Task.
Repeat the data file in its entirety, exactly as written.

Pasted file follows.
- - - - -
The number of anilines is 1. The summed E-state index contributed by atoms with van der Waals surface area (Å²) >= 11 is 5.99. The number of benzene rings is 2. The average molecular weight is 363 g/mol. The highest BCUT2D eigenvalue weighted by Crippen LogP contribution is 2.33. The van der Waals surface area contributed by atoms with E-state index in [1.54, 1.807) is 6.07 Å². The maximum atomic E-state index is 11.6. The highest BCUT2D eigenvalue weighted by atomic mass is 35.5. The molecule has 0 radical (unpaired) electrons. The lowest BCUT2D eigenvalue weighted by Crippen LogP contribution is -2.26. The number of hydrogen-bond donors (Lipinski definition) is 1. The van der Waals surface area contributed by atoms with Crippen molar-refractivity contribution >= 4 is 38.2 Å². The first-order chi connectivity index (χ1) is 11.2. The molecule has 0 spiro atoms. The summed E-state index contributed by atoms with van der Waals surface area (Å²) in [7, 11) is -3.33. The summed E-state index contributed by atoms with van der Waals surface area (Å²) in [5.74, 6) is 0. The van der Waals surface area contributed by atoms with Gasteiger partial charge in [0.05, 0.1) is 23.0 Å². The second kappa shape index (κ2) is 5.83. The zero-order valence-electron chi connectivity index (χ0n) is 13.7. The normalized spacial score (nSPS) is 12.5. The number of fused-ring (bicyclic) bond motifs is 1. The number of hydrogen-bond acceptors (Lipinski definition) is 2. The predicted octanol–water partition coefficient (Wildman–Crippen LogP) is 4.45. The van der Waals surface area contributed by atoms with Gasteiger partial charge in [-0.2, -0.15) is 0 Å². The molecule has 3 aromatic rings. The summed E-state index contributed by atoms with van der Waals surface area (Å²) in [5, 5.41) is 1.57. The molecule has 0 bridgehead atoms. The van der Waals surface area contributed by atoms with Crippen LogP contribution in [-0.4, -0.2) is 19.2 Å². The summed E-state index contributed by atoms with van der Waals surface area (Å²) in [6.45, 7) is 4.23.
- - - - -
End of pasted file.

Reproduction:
The number of anilines is 1. The summed E-state index contributed by atoms with van der Waals surface area (Å²) >= 11 is 5.99. The number of benzene rings is 2. The average molecular weight is 363 g/mol. The highest BCUT2D eigenvalue weighted by Crippen LogP contribution is 2.33. The van der Waals surface area contributed by atoms with E-state index in [1.54, 1.807) is 6.07 Å². The maximum atomic E-state index is 11.6. The highest BCUT2D eigenvalue weighted by atomic mass is 35.5. The molecule has 0 radical (unpaired) electrons. The lowest BCUT2D eigenvalue weighted by Crippen LogP contribution is -2.26. The number of hydrogen-bond donors (Lipinski definition) is 1. The van der Waals surface area contributed by atoms with Crippen molar-refractivity contribution >= 4 is 38.2 Å². The first-order chi connectivity index (χ1) is 11.2. The molecule has 0 spiro atoms. The summed E-state index contributed by atoms with van der Waals surface area (Å²) in [7, 11) is -3.33. The summed E-state index contributed by atoms with van der Waals surface area (Å²) in [5.74, 6) is 0. The van der Waals surface area contributed by atoms with Gasteiger partial charge in [0.05, 0.1) is 23.0 Å². The second kappa shape index (κ2) is 5.83. The zero-order valence-electron chi connectivity index (χ0n) is 13.7. The normalized spacial score (nSPS) is 12.5. The number of fused-ring (bicyclic) bond motifs is 1. The number of hydrogen-bond acceptors (Lipinski definition) is 2. The predicted octanol–water partition coefficient (Wildman–Crippen LogP) is 4.45. The van der Waals surface area contributed by atoms with Gasteiger partial charge in [-0.2, -0.15) is 0 Å². The molecule has 3 aromatic rings. The summed E-state index contributed by atoms with van der Waals surface area (Å²) in [5, 5.41) is 1.57. The molecule has 0 bridgehead atoms. The van der Waals surface area contributed by atoms with Crippen LogP contribution in [-0.4, -0.2) is 19.2 Å². The summed E-state index contributed by atoms with van der Waals surface area (Å²) in [6.45, 7) is 4.23.